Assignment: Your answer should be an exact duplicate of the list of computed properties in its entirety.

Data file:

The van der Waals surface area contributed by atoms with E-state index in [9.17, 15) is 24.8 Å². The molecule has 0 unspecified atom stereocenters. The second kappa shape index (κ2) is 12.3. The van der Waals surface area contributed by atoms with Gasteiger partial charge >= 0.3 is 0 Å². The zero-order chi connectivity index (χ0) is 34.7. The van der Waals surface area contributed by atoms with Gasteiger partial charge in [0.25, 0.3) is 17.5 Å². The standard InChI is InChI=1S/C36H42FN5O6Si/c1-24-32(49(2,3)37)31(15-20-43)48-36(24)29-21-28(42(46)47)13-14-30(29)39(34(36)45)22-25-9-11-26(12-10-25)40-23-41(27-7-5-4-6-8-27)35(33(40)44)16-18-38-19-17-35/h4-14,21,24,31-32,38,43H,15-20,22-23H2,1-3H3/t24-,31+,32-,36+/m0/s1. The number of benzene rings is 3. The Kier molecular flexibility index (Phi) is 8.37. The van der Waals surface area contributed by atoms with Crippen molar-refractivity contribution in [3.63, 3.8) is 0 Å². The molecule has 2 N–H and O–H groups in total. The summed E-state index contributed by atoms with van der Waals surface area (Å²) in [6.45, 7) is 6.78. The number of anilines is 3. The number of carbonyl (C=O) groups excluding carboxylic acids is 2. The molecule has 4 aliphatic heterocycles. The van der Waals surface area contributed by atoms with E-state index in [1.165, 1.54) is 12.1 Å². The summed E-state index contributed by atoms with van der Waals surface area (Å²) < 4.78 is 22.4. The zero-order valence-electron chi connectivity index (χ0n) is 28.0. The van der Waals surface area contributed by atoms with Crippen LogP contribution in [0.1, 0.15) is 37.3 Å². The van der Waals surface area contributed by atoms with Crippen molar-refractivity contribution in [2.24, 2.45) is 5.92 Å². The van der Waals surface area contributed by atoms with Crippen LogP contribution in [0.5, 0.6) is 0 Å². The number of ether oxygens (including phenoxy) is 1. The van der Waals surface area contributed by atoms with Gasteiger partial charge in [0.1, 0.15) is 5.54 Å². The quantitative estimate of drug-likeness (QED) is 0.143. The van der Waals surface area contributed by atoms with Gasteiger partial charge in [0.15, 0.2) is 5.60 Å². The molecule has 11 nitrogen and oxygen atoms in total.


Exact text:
The van der Waals surface area contributed by atoms with E-state index in [9.17, 15) is 24.8 Å². The molecule has 0 unspecified atom stereocenters. The second kappa shape index (κ2) is 12.3. The van der Waals surface area contributed by atoms with Gasteiger partial charge >= 0.3 is 0 Å². The zero-order chi connectivity index (χ0) is 34.7. The van der Waals surface area contributed by atoms with Gasteiger partial charge in [0.25, 0.3) is 17.5 Å². The standard InChI is InChI=1S/C36H42FN5O6Si/c1-24-32(49(2,3)37)31(15-20-43)48-36(24)29-21-28(42(46)47)13-14-30(29)39(34(36)45)22-25-9-11-26(12-10-25)40-23-41(27-7-5-4-6-8-27)35(33(40)44)16-18-38-19-17-35/h4-14,21,24,31-32,38,43H,15-20,22-23H2,1-3H3/t24-,31+,32-,36+/m0/s1. The number of benzene rings is 3. The Kier molecular flexibility index (Phi) is 8.37. The van der Waals surface area contributed by atoms with Crippen molar-refractivity contribution in [3.63, 3.8) is 0 Å². The molecule has 2 N–H and O–H groups in total. The summed E-state index contributed by atoms with van der Waals surface area (Å²) in [6.45, 7) is 6.78. The number of anilines is 3. The number of carbonyl (C=O) groups excluding carboxylic acids is 2. The molecule has 4 aliphatic heterocycles. The van der Waals surface area contributed by atoms with E-state index in [1.165, 1.54) is 12.1 Å². The summed E-state index contributed by atoms with van der Waals surface area (Å²) < 4.78 is 22.4. The zero-order valence-electron chi connectivity index (χ0n) is 28.0. The van der Waals surface area contributed by atoms with Crippen LogP contribution in [0.1, 0.15) is 37.3 Å². The van der Waals surface area contributed by atoms with Crippen molar-refractivity contribution in [2.24, 2.45) is 5.92 Å². The van der Waals surface area contributed by atoms with Crippen LogP contribution in [0.5, 0.6) is 0 Å². The number of ether oxygens (including phenoxy) is 1. The van der Waals surface area contributed by atoms with Gasteiger partial charge in [0.1, 0.15) is 5.54 Å². The quantitative estimate of drug-likeness (QED) is 0.143. The van der Waals surface area contributed by atoms with Gasteiger partial charge in [0.15, 0.2) is 5.60 Å². The molecule has 11 nitrogen and oxygen atoms in total.